Kozachenko's arrest has again brought to light a problem besetting the transition process in Ukraine and elsewhere in the Commonwealth of Independent States, where the consolidation of a pro-executive oligarch class has blocked restructuring along market economic lines. The arrest is also further confirmation that the executive and pro-presidential elites are already divided and in panic, and will become more so as the 2004 presidential elections move closer. One hundred eighty-three of parliament's 450 deputies, including 24 from pro-presidential factions, have asked the Prosecutor-General's Office to ensure an objective investigation of Kozachenko's case. Meanwhile, 247 deputies, including an even larger number from the pro-presidential camp, supported the creation of an ad hoc commission to investigate the Ukrainian grain market.

The Union of Industrialists and Entrepreneurs, headed by former Prime Minister Kinakh and in alliance with Dnipropetrovsk's Labor Ukraine clan in parliament, have protested Kozachenko's arrest. Other protests came from the Ukrainian Grain Association, Agrarian Confederation, Corn Association, and Association of Farmers and Landowners.

The impact of Kozachenko's arrest and the reversal of reform in agriculture is likely to be three-fold.

First, Ukraine's poor international image will be further tarnished. Ukraine's commitment to uphold documents it has signed, such as the NATO-Ukraine Action Plan (which has a domestic reform component), will once again be shown to be questionable. Canada, which supports two agricultural projects worth $13 million in Ukraine, has hinted that it might suspend further assistance because of the Kozachenko's arrest, a stance that led Ukraine to accuse Canada of "interference in its domestic affairs." Kozachenko is highly regarded by the Canada Board of Trade, international financial and grain organizations, and Western governments.

Second, Ukraine's hopes of attracting foreign investment will suffer. Foreign investors who began to slowly trickle into Ukraine in the last three years will again be scared off. Kempton Jenkins, president of the Ukraine-U.S. Business Council, believes that "reintroducing centralized control of the grain market would have a severe chilling effect on all foreign investors in Ukraine." The recent attempt to drive out five international agricultural companies who competed on the Ukrainian grain market is reminiscent of 1997, when the U.S. company Motorola withdrew from Ukraine after it had invested $500 million in the cellular market. Motorola lost a tender for frequencies for the GSM-900 system to an unknown company, Kyivstar GSM. The chief executive officer of Kyivstar GSM was Yuriy Tumanov, the brother of Ukraine's first lady, Ludmilla Kuchma. Kuchma's daughter, Olena Franchuk, was also a director of the company. Ironically, on the eve of Kozachenko's arrest, Tumanov was appointed in February as Kuchma's special adviser.

Third, emerging private farmers and the agro-business sector will suffer a setback due to a shortage of funds. The agro-business sector, the engine of Ukraine's economic recovery since 2000, will be negatively affected and fewer jobs will be created in this sector. Ultimately, the first attempt since the 1933 artificial famine and collectivization to raise rural Ukraine from its depressed and serf-like status is again being threatened.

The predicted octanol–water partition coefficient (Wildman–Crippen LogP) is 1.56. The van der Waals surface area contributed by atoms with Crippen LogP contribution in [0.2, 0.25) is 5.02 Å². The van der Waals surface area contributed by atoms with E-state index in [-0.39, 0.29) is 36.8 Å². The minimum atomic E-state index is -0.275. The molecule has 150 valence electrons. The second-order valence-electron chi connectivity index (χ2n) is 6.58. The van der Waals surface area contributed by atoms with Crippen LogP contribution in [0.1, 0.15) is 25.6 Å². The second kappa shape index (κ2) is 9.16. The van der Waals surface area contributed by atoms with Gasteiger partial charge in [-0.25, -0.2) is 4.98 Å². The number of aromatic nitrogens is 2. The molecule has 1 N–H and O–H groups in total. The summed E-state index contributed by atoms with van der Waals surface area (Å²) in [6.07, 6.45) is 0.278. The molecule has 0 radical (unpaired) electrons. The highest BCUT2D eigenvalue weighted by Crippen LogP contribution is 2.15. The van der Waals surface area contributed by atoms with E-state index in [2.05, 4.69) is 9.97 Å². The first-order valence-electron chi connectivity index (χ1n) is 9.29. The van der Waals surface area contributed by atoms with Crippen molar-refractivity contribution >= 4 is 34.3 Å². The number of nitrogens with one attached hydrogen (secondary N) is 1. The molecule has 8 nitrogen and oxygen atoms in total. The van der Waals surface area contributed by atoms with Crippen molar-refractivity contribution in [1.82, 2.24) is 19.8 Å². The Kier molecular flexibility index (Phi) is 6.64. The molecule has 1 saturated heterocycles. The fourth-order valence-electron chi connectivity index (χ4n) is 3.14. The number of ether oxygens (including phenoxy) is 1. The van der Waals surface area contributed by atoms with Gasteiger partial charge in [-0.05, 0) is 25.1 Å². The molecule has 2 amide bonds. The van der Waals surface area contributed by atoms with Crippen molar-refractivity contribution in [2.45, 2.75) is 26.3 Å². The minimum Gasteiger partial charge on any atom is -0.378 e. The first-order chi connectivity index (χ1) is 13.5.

The Kozachenko arrest is a reflection of the struggle at the heart of Ukrainian politics that will dominate the 2004 elections. Two business orientations exist among the rising middle class in Ukraine. One, represented by Kozachenko, seeks to support further market economic reforms and takes the national interest into consideration. The other, which has the support of the president, sees such reforms and transparency as a threat and seeks to block Ukraine's further economic transformation unless it suits personal and clannish interests.



On 28 January the presidential administration's Department for Information Policy began sending, on a daily basis, "Good News from Ukraine" newspapers to the Ukrainian diaspora. The first issue included a cover letter signed by the head of the department, Serhiy Vasylyev, stating that when used, "Good News" should be cited as the source (i.e., not the presidential administration).

The "news media project," as Vasylyev called it, aims to accomplish three things. Firstly, by its very title the "media project" seeks to counter Ukraine's bad international image. "Good News from Ukraine" is the latest example of Ukraine's elites attempting to undertake various projects to counter this image, all with little success to date. It follows the creation in June 2001 of the Ukrayina Cognita NGO, after Ukraine's international image took a dive during the Kuchmagate scandal.

Secondly, the Department for Information Policy was created after Viktor Medvedchuk became head of the presidential administration in May, and its policies reflect his more aggressive style. The Department for Information Policy has 38 staffers and is one of the largest in the presidential administration (the departments of Foreign Policy and of Economics have 23 and 26, respectively).

The department was reportedly implicated in the release of "temnyky" (instructions to television stations on what to cover and ignore) in the summer-fall of 2002. Vasylyev attempted to counter criticism of growing censorship voiced within Ukraine and in the Council of Europe by organizing weekly surveys of the Ukrainian media showing how free it was in its criticism of the executive. These surveys were then sent to the Council of Europe's Hanne Severinsen. Vasylyev stopped producing these surveys after Severinsen publicly ridiculed them in the Parliamentary Assembly of the Council of Europe.